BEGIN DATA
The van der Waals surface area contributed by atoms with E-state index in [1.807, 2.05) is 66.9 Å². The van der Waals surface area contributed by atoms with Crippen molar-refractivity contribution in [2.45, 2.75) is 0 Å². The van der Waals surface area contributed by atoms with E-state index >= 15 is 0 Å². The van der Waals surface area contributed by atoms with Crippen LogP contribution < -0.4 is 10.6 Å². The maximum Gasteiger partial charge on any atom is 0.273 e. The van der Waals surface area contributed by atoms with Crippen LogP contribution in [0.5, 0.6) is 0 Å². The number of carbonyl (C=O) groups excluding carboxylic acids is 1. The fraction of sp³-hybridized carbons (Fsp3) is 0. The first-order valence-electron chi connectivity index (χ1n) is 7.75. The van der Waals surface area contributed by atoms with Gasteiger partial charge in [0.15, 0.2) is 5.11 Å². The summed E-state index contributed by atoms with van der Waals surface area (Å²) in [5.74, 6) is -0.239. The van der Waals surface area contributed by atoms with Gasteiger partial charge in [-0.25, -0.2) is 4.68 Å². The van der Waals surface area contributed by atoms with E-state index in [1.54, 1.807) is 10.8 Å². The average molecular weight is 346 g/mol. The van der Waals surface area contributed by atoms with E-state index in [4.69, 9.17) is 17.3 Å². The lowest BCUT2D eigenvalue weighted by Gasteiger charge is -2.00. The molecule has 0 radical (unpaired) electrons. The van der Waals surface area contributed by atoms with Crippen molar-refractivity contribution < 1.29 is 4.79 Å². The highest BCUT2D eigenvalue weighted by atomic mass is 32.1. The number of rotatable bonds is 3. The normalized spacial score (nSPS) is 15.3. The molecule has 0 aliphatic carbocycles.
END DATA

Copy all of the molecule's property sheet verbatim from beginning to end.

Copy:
The van der Waals surface area contributed by atoms with E-state index in [1.807, 2.05) is 66.9 Å². The van der Waals surface area contributed by atoms with Crippen molar-refractivity contribution in [2.45, 2.75) is 0 Å². The van der Waals surface area contributed by atoms with E-state index >= 15 is 0 Å². The van der Waals surface area contributed by atoms with Crippen LogP contribution < -0.4 is 10.6 Å². The maximum Gasteiger partial charge on any atom is 0.273 e. The van der Waals surface area contributed by atoms with Crippen LogP contribution in [0.5, 0.6) is 0 Å². The number of carbonyl (C=O) groups excluding carboxylic acids is 1. The fraction of sp³-hybridized carbons (Fsp3) is 0. The first-order valence-electron chi connectivity index (χ1n) is 7.75. The van der Waals surface area contributed by atoms with Gasteiger partial charge in [0.15, 0.2) is 5.11 Å². The summed E-state index contributed by atoms with van der Waals surface area (Å²) in [5.74, 6) is -0.239. The van der Waals surface area contributed by atoms with Gasteiger partial charge in [-0.25, -0.2) is 4.68 Å². The van der Waals surface area contributed by atoms with E-state index in [1.54, 1.807) is 10.8 Å². The average molecular weight is 346 g/mol. The van der Waals surface area contributed by atoms with E-state index in [4.69, 9.17) is 17.3 Å². The lowest BCUT2D eigenvalue weighted by Gasteiger charge is -2.00. The molecule has 0 radical (unpaired) electrons. The van der Waals surface area contributed by atoms with Crippen molar-refractivity contribution < 1.29 is 4.79 Å². The highest BCUT2D eigenvalue weighted by atomic mass is 32.1. The number of rotatable bonds is 3. The normalized spacial score (nSPS) is 15.3. The molecule has 0 aliphatic carbocycles.